Senior Project Advisor
Salmon, community, Indigeneity, settler colonialism, eco-systems
Pacific salmon serve a unique role in their ecosystem as network connectors. From transferring nutrients from the aquatic environment to terrestrial habitats, to subverting trophic hierarchies by nourishing the roots of trees and the bellies of orcas, salmon manage to fulfill an interesting role in connecting networks of biological communities. This connecting nature of pacific salmon is mirrored in the role they play as human community connectors, as is reflected in their part in food and land justice issues in the Pacific Northwest. I will explore the role of salmon in preserving Indigenous people against the imposed hegemony of settler colonialism, and as a tool utilized by the settler nation-state in the forced removal of Indigenous people. I want to explore the mirrored qualities of salmon as network connectors in temperate ecosystems and in struggles for Indigenous land sovereignty. I will compile a collection of historical and modern examples, biological studies, and my own personal anecdotes into a sort of visual piece that demonstrates the connective properties of salmon as described in the project. A visual storytelling exhibit will portray the theme of connectivity by drawing connections between the different elements of the project via alternating visuals and text from the different aspects of the study.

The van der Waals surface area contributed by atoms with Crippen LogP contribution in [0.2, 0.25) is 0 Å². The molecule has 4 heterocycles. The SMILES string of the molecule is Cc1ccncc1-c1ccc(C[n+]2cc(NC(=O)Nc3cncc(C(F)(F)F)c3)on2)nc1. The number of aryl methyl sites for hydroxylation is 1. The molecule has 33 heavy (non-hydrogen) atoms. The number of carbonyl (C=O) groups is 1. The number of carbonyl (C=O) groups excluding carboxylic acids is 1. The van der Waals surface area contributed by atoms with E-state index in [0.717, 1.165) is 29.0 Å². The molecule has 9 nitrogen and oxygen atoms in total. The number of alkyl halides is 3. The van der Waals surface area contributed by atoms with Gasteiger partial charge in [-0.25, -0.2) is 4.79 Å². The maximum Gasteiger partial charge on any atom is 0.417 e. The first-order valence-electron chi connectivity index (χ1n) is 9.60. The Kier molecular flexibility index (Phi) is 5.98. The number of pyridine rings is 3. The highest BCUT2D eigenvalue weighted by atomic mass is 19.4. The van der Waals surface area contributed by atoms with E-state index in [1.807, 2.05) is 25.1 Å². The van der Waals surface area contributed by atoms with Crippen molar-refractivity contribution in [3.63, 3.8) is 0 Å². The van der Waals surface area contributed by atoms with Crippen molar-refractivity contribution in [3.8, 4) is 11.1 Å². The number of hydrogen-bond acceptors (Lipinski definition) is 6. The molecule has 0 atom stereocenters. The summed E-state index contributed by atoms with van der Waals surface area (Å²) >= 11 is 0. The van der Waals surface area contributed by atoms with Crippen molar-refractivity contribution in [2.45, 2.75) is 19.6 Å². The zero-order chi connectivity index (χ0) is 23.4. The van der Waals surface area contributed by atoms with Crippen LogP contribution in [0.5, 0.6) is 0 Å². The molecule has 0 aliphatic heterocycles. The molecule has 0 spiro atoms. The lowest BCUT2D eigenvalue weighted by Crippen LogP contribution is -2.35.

Mueller, Olivia, "Catcher and the Fry: Ecology, Power, and My Life with Salmon" (2021). WWU Honors Program Senior Projects. 479.
Subjects - Topical (LCSH)
Pacific salmon--Ecology--Northwest, Pacific; Coast Salish Indians--Northwest, Pacific; Indigenous peoples--Northwest, Pacific; Colonies--America
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